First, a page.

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Chapter One Bankruptcy: Moral and Ethical - On Pearl's Notice of Allegations

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Certainly I am biased. I will give you that right off the bat. Call me cynical, if you want. I can see no scenario, under which the University of Tennessee shows any integrity, where Bruce Pearl and Mike Hamilton are not terminated.

There wasn't a lot that we didn't already know:

  • We knew about the phone calls, close to 100 of them stretching over multiple years. That's not exactly a time period that lends itself to the labels "brief", "accidental", or "oversight." They were either deliberate or there was a major breakdown in educating the staff, which is negligent at best.
  • We knew about the barbecue at Pearl-manor that Aaron Craft, Ohio State's impressive freshman point guard, and potentially others "elected" (according to Bruce) to attend, despite the fact that high school Juniors are forbidden from attending events at off-campus locations. Bruce supposedly let them know that it was a rules violation for them to attend. There is no plea of ignorance in this case.
  • We knew about the lie Bruce told to NCAA investigators when they came calling with a picture of him and Craft at the party. We even knew about Bruce's attempts to coax the Craft family into deliberately misleading NCAA investigators, reminding them that their actions were voluntary and were NCAA violations in an almost-blackmail-but-not-quite way that he probably honed back when he was at Iowa and trying to recruit Deon Thomas.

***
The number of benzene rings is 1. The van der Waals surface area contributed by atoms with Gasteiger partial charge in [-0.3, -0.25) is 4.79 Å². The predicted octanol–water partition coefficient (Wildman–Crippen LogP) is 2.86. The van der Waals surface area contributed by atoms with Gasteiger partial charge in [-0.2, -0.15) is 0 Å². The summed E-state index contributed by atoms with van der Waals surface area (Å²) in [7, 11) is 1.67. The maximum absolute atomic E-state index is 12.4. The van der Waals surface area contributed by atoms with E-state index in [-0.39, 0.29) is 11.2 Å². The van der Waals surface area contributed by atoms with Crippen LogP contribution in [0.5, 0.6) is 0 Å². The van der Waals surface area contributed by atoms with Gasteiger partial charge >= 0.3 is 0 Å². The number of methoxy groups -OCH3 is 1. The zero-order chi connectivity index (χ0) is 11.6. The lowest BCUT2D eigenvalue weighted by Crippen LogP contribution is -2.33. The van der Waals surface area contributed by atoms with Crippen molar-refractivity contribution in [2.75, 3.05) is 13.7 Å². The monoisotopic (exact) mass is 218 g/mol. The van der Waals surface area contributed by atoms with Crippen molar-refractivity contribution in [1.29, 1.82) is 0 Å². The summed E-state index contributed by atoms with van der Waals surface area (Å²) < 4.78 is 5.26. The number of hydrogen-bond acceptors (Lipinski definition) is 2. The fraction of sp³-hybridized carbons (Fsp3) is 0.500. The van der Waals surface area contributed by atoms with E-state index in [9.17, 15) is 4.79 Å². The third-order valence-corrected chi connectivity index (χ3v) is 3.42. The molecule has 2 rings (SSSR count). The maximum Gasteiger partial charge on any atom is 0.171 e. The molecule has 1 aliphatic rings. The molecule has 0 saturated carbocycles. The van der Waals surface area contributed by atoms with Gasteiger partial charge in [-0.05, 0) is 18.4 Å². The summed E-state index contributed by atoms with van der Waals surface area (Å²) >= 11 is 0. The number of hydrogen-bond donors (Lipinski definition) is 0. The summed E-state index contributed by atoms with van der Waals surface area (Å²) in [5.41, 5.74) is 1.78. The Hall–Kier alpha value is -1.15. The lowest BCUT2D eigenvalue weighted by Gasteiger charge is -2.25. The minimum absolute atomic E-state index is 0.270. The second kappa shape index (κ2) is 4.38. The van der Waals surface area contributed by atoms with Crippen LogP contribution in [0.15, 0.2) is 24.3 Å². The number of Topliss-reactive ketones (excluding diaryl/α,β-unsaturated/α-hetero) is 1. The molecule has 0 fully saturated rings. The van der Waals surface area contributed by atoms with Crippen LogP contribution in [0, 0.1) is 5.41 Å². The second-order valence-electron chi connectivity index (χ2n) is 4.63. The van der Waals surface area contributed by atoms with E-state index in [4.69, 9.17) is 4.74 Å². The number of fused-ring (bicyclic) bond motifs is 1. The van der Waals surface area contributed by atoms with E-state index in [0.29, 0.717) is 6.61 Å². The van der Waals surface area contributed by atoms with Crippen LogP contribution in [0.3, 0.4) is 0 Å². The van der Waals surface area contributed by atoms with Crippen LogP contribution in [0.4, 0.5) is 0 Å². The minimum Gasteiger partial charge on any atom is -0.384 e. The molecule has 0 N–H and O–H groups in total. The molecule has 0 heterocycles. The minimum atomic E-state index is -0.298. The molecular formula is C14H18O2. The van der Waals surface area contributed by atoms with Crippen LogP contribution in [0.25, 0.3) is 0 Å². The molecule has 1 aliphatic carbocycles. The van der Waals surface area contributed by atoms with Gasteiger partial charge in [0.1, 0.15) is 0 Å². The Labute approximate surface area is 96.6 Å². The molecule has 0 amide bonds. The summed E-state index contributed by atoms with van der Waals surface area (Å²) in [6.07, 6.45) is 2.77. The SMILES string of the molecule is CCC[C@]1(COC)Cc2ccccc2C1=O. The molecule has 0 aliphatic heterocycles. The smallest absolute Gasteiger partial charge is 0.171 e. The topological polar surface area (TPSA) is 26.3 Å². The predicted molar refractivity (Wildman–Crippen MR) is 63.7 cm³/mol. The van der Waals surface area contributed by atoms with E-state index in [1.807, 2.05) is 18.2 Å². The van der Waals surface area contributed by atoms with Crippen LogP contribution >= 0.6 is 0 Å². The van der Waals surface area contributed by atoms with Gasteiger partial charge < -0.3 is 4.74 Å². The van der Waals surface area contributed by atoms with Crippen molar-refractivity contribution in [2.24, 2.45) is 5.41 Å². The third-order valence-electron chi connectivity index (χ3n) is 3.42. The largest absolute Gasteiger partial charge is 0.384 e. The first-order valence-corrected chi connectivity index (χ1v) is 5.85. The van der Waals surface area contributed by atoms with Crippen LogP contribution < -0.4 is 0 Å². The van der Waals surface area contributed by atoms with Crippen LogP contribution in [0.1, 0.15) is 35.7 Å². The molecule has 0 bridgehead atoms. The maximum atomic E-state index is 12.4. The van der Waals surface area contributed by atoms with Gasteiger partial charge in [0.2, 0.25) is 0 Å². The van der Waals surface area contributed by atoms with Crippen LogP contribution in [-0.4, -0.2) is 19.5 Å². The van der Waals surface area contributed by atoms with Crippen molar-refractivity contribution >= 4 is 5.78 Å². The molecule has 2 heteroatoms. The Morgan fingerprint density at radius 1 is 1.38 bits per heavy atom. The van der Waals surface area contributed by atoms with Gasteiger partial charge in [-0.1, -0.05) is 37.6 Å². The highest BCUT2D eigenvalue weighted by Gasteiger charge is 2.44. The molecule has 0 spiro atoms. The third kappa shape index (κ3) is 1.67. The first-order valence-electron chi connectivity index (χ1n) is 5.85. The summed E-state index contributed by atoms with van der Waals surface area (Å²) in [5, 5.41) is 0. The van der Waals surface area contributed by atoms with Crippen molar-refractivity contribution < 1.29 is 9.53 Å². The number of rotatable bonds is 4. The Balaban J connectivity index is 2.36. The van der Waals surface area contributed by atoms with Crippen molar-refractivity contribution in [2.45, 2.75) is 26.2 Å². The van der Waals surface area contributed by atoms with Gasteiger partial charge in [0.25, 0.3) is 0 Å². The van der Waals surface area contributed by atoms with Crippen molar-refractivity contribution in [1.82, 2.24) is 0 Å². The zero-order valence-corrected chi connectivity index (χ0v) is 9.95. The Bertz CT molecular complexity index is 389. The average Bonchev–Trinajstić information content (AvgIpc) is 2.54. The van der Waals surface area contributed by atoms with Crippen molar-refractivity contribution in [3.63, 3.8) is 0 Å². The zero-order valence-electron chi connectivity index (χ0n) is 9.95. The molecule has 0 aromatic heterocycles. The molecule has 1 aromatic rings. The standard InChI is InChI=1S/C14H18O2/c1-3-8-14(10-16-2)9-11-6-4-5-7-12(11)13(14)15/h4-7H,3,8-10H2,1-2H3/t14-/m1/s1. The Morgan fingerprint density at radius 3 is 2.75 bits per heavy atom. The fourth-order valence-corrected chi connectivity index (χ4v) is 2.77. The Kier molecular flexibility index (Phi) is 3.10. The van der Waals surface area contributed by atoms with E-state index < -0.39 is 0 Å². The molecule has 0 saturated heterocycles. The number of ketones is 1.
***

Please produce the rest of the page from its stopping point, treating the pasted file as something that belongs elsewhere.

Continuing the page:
• We knew about the failures of Pearl's three assistants to comply with the NCAA investigation. Whether or not Pearl "coached" them to behave this way, we can only speculate. Certainly he set the tone with his own statements.

And as I said at the time all these issues arose, Pearl deserved termination. Of course, surprise of surprises, Tennessee stuck by their man, albeit at a slightly more favorable dollar figure. (Hey, the economy hasn't exactly been helping things. Kudos on the financial savvy there. Remind me though how this is punishment for the University?)

The announcement came the day before a press conference. What did we see but a teary-eyed Pearl, selling his shame for his actions to anyone who would buy it.

Boy did he sell it, and boy did people buy it. For NOT FOUR DAYS AFTER HIS CRY FESTIVAL DID BRUCE PEARL GO OUT AND COMMIT HIMSELF ANOTHER VIOLATION.

Yep.

Remember, on September 9th, 2010, the University announced that Pearl's year long off-campus recruiting ban would not begin for two weeks. Why in the world wouldn't it start immediately?

The one new charge revealed in the notice of allegations was that Pearl and associate head coach Tony Jones were cited for a secondary violation of "bumping" 2012 recruit Jordan Adams (Lawrenceville, Ga.), on Sept. 14, 2010, during Adams' junior year when the two visited Adams at Oak Hill Academy.

According to the report, Pearl and Jones had a two-to-three-minute conversation with Adams prior to the start of basketball practice. The violation with Adams came shortly after Pearl and Tennessee held a news conference announcing the self-imposed penalties. Pearl was allowed to recruit on the road for two-plus weeks before he was shut down for a year on Sept. 24.

So the delay in Bruce Pearl's suspension lasted just long enough for him to make a quick trip to "bump" a prized recruit? That's some institutional control right there.

At the very least I'm expecting a "show cause" violation for Mr. Pearl when the NCAA hands out its penalties sometime after the June hearing. But then again, you already knew that. (Thanks to bloggywo for being on sign duty last night during the game)

Show me something, Tennessee. It is not too late to salvage some integrity from the situation. Fire Bruce Pearl. Fire Mike Hamilton, the person ultimately responsible for both Lane Kiffin and Bruce Pearl, and under whose watch came the latest stain on your athletics legacy. It starts at the top. Prove to the world that you aren't morally and ethically bankrupt. Do it before your hand is forced, in contrast with Pearl's decision to come back and tell the truth.